1. Positioning the belay to avoid a clash of bodies.
  2. Consciously managing the slack.
  3. Securing a leader who is resting on the rope.
  4. Arresting falls with a solid, yet "soft" catch, or stopping the leader cold if obstacles are in the fall line.
  5. Hoisting a fallen leader back to their high point as needed.
This nine minute video is a must-watch for new belayers, as well as for those who have been belaying leaders for a long time. There is a tremendous amount of information within each chapter of the video.

--Jason D. Martin

Monday, June 13, 2022

Route Profile - North Arête of Bear Creek Spire (5.8, III)

The approach to the North Arête, which is the first ridge to the left
of the large notch.  John Scripps.

Bear Creek Spire (13,720')
Route: North Arête
Difficulty: 5.8
Elevation Gain: 3460'


Rising above Little Lakes Valley in the eastern Sierra, Bear Creek Spire is the most popular climbing peak of the Rock Creek area. It claims three of the classic High Sierra climbs - the North Arête and the East Arête both weigh in at 5.8, while the less technical but no less aesthetic Northeast Ridge is usually considered 4th class with a few easy class 5 moves.

Most climbers consider the North Arête to be the most compelling line of the three. With lots of cracks, some face climbing, stemming, and hand jams, the route contains all the best of a typical Sierra route.
View from the Arête, with the approach in the background.
Dade Lake is in the bottom right of the photo,
while the four small lakes behind the climber
are Treasure Lakes.  AAI Collection.

The good news is that the trailhead is at 10,260 feet, the highest access point in the Sierra, making the approach only about 4 hours for most climbers with light packs. (The bad news? It’s called Mosquito Flat - bring your bug spray in summer). Rock Creek Road can be closed as late as June due to snow, so check road conditions before you head out.

From the trailhead, follow the Little Lakes Valley trail, which is the remnant old road and has the corresponding gradual grade. After 3.5 miles, you cross a creek. There used to be a wooden footbridge here, which you may read about in old trip reports and the first edition of Supertopo. That footbridge no longer exists, but you’ll see a signed and well-worn climber’s trail to Gem Lakes. Camping is possible at Gem Lakes, but most climbers push through to Dade Lake, which can be reached by climbing up and to the left across (sometimes large) talus from Gem Lakes. Dade Lake is more exposed to weather and lightning, but has a better view of the route and is also the last water on the approach. The area has lots of bear activity, so bear canisters are required.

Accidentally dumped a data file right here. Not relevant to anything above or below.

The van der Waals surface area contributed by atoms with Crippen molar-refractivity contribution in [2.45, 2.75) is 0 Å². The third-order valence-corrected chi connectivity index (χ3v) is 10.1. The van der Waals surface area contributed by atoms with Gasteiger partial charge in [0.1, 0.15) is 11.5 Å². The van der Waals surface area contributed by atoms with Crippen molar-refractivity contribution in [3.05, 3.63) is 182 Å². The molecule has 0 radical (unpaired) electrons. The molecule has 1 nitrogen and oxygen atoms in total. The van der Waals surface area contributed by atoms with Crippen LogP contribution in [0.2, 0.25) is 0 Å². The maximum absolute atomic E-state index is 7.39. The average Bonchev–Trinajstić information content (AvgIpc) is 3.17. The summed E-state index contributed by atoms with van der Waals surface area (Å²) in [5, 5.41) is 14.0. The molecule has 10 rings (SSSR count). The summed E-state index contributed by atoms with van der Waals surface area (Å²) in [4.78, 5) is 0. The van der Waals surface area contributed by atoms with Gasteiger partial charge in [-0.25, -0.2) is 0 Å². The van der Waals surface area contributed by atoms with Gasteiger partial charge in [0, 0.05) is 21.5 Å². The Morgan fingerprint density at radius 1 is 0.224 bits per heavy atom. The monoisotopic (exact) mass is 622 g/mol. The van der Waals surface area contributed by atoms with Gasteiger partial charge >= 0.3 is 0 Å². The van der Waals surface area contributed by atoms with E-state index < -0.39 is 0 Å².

From Dade Lake, it takes about 1-2 hours to get to the base of the route. 

The Climb

As a north-facing route, the North Arête doesn’t get much sun, so bring your layers. Depending on season and snow, an ice axe and crampons may be necessary - you’ll be able to tell from the approach to Dade.

The North Arête starts just to the left
of the large flake above the first ledge. Graham Hamby. 
The route itself is a Sierra classic, with five or six pitches of great climbing followed by a long aesthetic section on a low 5th-class ridge. The first pitch involves a fun 5.7 crack, followed by some 5.7 flakes - but watch these flakes, as they may be expanding. Pitches 3 and 4 are a bit easier, generally 4th class or low 5th. The crux of the route is a series of steep 5.8 flakes in a chimney - the flakes can be awkward, so climbers tend to use the technique that feels right to them, whether that’s using some offwidth technique, chimneying between flakes, or stemming. It can be hard with a backpack, and be careful of pulling loose rocks above the crux onto climbers below.

The second half of the route involves 4th class climbing on an exposed ridge. The summit block is a 5.6 mantel.


Either downclimb the way you came up for use a rap down a 50-100 foot section. The head north to a saddle that looks down on the snowfields in the Dade Lake basin and the rest of the descent back to Dade Lake. The easiest descent begins past the notch, and may require an axe in early season. It takes about 3-5 hours to get back to Mosquito Flat from the summit.

Bear Creek Spire is one of our favorites for two or three-day guided alpine climbing trips. If you are interested in building your alpine rock skills on the North Arête or Northeast Ridge, give us a call at 360-671-1505 or email to set up a trip!

Friday, June 10, 2022

In Balance, Out-of-Balance

It seems simple, but the reality is that many serious falls take place in places that should not be that technical. Many falls take place in spots that could easily be negotiated with good technique.

When I started working at the Institute, I had quite a bit of experience. I intrinsically understood the techniques for walking on snow and on ice, but they weren't well defined in my head. Well defined techniques lead to better techniques.

The primary snow/ice-walking technique that I'm referring to is the in-balance vs. out-of-balance step. These steps are designed to be used on 30 degree to 50 degree terrain. And if they are used properly, a climber will be able to ascend a slope with a great deal of security.

In-balance and out-of-balance (the cross-over step) walking provides you with stability and a strong sense of when you are safe and when you are not. With practice it allows climbers to move effectively and safely over steepish terrain.

When one is in-balance, both feet are situated in such a way that if you stop, you will be completely stable. I shot the above photo looking down at my feet while I was in-balance. If you are carrying an ice-axe, it is best to move the axe from one placement into the next while you are still in-balance. The axe should never move while you are out-of-balance. If it stays stationary while out-of-balance, it will provide an extra point of security during less secure movements.